Steve Frécinaux

Google Summer of Code acceptance

I’m very glad to announce my Google Summer of Code application got accepted, with Raphaël as a mentor. As people carry on asking me explanations, here are my submission details:

Long Running Task Manager & Nautilus/Epiphany Download Integration


The idea is to have a common place for all long running tasks to be visually shown, instead of a whole lot of progress windows everywhere. This way it wouldn’t clutter the user desktop (since these background task shouldn’t by essence be intrusive) while allowing other applications to get information about these tasks (ie progress state, files involved, etc.) over dbus.

This place would take place as a notification area icon, hidden when there is no task. On click, a list of task and progress will be shown, along with some possible actions like ‘pause’, ‘stop’ or ‘options’ (it’s up to the application to provide these actions, since for instance some tasks are not pausable). As an alternative, a regular window (looking like epiphany’s current download manager) should be shown if no notification area is available. An optional libnotify notification of begining/end of tasks would allow one to keep informed of what tasks are currently running.

[Mockup] Task List Notification Icon and Running Task List Mockup

In a first glance, the API side should be pretty simple, since the applications should be able to register, update or destroy task information (including progress or performable actions), query the task list (for instance to see whether a file is currently involved in a task) or ask to be notified of a particular task state change.

The actual use case I’ll implement is the one of downloading files from Epiphany, and showing the state in Nautilus. Here is how the session would take place:

  1. The download is started. Epiphany register the running task in the task manager, and sends status update on a regular basis.
  2. Nautilus notices a new file and sees from the manager that the file is involved in a file transfer. So the right emblem (‘downloading xx %’) is shown.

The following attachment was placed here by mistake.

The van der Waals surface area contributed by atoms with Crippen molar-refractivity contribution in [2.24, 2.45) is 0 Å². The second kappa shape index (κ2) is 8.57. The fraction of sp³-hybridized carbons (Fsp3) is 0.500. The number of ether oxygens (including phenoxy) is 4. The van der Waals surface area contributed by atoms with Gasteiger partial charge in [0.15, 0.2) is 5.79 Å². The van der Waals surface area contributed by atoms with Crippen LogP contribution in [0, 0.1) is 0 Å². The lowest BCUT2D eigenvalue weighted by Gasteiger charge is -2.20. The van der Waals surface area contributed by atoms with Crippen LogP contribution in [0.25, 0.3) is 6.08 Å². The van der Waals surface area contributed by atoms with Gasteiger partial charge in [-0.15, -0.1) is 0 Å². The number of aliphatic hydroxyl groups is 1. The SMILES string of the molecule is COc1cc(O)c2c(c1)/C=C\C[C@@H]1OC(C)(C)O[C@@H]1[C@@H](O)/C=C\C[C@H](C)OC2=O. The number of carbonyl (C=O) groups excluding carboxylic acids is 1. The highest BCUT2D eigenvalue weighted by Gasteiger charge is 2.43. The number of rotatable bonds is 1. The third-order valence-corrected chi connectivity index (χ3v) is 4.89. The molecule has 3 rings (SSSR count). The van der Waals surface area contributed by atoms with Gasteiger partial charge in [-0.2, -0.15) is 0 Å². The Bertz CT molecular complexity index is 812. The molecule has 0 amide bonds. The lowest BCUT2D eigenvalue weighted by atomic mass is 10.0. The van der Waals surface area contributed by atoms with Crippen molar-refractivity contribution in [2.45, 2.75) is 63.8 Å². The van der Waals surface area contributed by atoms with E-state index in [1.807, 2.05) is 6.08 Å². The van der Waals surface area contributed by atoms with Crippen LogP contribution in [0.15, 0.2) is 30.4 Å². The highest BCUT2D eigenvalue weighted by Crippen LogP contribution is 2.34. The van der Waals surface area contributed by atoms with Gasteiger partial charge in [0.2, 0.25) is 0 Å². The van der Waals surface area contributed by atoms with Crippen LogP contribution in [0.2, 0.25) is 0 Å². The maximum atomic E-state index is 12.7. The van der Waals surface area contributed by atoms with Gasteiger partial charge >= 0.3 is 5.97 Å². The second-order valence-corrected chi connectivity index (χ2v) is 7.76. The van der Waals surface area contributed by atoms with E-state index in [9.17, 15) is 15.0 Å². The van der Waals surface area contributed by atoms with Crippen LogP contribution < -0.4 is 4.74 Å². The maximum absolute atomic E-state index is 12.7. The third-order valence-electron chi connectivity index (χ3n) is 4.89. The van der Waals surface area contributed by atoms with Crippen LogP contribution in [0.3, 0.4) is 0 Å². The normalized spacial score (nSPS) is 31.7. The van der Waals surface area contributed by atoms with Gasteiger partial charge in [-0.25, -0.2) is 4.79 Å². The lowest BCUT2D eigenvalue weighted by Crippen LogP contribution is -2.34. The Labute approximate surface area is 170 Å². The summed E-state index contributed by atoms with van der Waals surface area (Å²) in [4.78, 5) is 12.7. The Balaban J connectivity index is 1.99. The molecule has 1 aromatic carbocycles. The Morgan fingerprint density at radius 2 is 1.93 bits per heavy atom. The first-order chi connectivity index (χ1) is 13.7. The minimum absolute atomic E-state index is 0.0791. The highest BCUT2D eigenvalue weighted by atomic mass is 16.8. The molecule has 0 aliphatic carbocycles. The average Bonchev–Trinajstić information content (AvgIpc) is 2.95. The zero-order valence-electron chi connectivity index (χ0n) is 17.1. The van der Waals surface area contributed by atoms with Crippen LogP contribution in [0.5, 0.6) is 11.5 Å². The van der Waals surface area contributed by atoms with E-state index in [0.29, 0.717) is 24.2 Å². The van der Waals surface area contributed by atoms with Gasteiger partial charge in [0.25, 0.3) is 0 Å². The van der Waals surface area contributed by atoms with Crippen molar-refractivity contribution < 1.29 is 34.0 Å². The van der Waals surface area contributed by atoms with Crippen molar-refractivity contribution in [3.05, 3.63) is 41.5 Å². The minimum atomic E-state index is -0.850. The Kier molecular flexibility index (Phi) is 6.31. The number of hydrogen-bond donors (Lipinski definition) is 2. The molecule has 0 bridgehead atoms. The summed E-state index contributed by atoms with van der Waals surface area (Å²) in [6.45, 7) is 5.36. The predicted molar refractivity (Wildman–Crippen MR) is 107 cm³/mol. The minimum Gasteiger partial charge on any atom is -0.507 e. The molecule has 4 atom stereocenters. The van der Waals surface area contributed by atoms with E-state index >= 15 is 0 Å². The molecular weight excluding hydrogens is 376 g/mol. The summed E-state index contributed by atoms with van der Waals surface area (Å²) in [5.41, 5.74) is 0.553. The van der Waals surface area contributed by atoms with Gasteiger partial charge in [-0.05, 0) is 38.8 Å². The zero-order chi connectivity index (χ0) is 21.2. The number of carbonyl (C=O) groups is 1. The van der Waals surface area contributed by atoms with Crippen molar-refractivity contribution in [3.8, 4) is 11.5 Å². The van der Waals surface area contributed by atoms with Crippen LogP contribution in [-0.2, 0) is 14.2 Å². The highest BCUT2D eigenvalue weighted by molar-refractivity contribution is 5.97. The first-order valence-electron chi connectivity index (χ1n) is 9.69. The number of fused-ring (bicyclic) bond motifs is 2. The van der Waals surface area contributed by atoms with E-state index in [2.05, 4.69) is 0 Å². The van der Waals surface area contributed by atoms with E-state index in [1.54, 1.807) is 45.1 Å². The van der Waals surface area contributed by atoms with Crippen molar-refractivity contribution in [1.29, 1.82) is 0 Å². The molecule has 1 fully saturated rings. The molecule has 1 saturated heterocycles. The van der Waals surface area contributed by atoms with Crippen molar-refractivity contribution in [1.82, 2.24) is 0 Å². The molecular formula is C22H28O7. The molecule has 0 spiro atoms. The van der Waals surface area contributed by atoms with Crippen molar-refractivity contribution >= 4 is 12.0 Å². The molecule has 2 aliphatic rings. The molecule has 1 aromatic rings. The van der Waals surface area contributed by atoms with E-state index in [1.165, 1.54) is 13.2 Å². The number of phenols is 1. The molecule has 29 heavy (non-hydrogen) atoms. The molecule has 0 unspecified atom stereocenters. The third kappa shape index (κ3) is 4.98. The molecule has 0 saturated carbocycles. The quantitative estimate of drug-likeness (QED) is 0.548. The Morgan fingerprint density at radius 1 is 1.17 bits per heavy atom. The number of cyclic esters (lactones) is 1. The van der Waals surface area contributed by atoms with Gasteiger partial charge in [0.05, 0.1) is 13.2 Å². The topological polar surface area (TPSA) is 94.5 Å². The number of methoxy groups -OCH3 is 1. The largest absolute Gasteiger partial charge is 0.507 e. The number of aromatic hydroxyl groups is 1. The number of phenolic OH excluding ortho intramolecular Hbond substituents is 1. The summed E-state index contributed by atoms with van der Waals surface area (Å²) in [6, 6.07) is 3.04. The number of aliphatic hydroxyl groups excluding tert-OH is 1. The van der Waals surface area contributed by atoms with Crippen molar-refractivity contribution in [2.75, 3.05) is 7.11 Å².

3. When the download is finished, the task is unregistered, thus Nautilus is notified and the emblem is removed.

Other possible use cases for such a task list would be:

  • Document printing;
  • File operations (moving, copying);
  • CD/DVD recording;
  • Email operations (retrieving, moving or sending mails);
  • CD ripping or multimedia transcoding/compression;
  • Software updates (synaptic);
  • Filesystem scanning (antivirus, indexing);
  • PDA synchronisation;
  • Bittorrent downloading;
  • File sending/receiving through IM;
  • Connection progress for IM, wi-fi, and so on;
  • Application loading (instead of modal splash screens);
  • Scheduled maintainance tasks,
  • etc.

Benefits to the GNOME Community

This would make the desktop more usable by containing the invasion of progress dialogs. These progress dialog are often not needed since their only purpose is to tell you ‘I’m performing some background task which is not yet finished’, but there is usually no need for you to wait until the end of those tasks before doing anything else.

On the developper side, it will provide a quick way of showing progress (without the need of reimplementing a progress dialog for each app), while allowing other applications to be notified of running task progresses, which can be handy for file- or device-related tasks.

Beside my own trick, I will keep an eye on a few other summer projects which I find look really exciting. First one is obviously the Improving Emblems in GNOME thing since it is somewhat related to my own project, but also Muntyan’s work on what should become GtkSourceView 2.0 or the support for annotation in Evince look really exciting. Maybe more on these later.

Update: It looks like there is another gedit-related SoC project sponsored by Ubuntu: a Source Control Plugin for gedit, probably focused on Bazaar. No details about it yet, but I hope the guy will come and discuss it with us on #gedit to avoid work duplication.